Charitable Non-Love of ‘Ethical’ Fashion: Philanthrocapitalism and the Reproduction of Poverty in t

Lecture at the conference

Fashion Tales 2015

Milan, 18-20 June 2015

Universita Cattolica del Sacro Cuore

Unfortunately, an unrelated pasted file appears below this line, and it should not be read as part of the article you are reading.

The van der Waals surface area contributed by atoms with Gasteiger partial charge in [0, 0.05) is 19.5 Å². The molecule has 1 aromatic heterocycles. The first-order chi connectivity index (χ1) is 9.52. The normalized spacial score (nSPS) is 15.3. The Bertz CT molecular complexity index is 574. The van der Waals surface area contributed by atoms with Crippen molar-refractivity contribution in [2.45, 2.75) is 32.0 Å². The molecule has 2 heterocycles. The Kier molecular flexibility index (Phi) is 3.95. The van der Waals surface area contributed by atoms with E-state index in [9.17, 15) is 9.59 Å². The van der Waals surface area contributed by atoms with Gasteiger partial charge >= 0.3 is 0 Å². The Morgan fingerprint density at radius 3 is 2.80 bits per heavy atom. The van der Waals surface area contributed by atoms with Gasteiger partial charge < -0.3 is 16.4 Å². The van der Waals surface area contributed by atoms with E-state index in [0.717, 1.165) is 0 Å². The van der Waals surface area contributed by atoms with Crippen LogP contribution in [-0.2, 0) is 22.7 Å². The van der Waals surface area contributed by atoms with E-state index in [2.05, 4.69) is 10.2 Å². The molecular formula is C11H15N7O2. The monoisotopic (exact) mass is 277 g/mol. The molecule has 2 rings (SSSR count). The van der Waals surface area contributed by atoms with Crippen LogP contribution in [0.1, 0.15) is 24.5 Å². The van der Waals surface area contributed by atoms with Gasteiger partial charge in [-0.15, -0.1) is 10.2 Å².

Grounded in ethnographic fieldwork in Lucknow and New Delhi (2008, 2010-2011) among craftspeople, fashion designers and their business elite clientele, the paper critically engages with the rise of ethical fashion in India and with the problematic implications of ‘philanthrocapitalism’. During last five years or so, we have witnessed an unprecendented emergence of philanthrocapitalists, who have been recast as India’s national heroes and saviours, indeed heroes to be emulated by businessmen all around the country. Together with the global emergence of the ideology of corporate social responsibility that re-embeds morality back into the market, they have given rise to a refashioned ‘tribe’ of benevolent designers, who as part of their business plan run NGOs that claim to empower women, elevate the poor, do away with child labour, or be environment friendly. However, the question is not only what happens when ‘ethical business’ and CSR take over the state and its responsibilities, from education to social security and place it into private hands, but also what happens when the actual practices of benevolent capitalism in fact reproduce, and often even intensify, the very suffering that they claim to elevate? In the case of elitist fashion, the obvious fact that luxury depends both materially and ideologically on poverty and suffering becomes most pressing, and yet this dynamics is rarely explicitly explored. By way of ethnographic examples of interactions between elite clients, designers and largely impoverished craftspeople, framed through the narratives of ethical fashion that explore the dynamics of untouchability, benevolent patronage and hierarchy, I will propose a provocative thesis. Namely, that what the Indian elite is buying here is not, as for instance Slavoj Žižek has suggested, the feel good redemption from the baneful capitalist system, but rather the very reproduction of this system - there is a pleasure for the elite consumer derived from the very suffering that goes into the making of luxury fashion, and from knowing that the acts of patronage precisely do not change the system, the pleasure of maintained order (that keeps filth at bay). If there is anything that sustainable fashion sustains, it is the division between rich and poor. Theatrical displays of charitable benevolence are an instrument of power, a power to subject and make dependent. Charitable benevolence depends on relentless production of the weak, needy and vulnerable, the point is precisely that they are never to be ‘elevated’.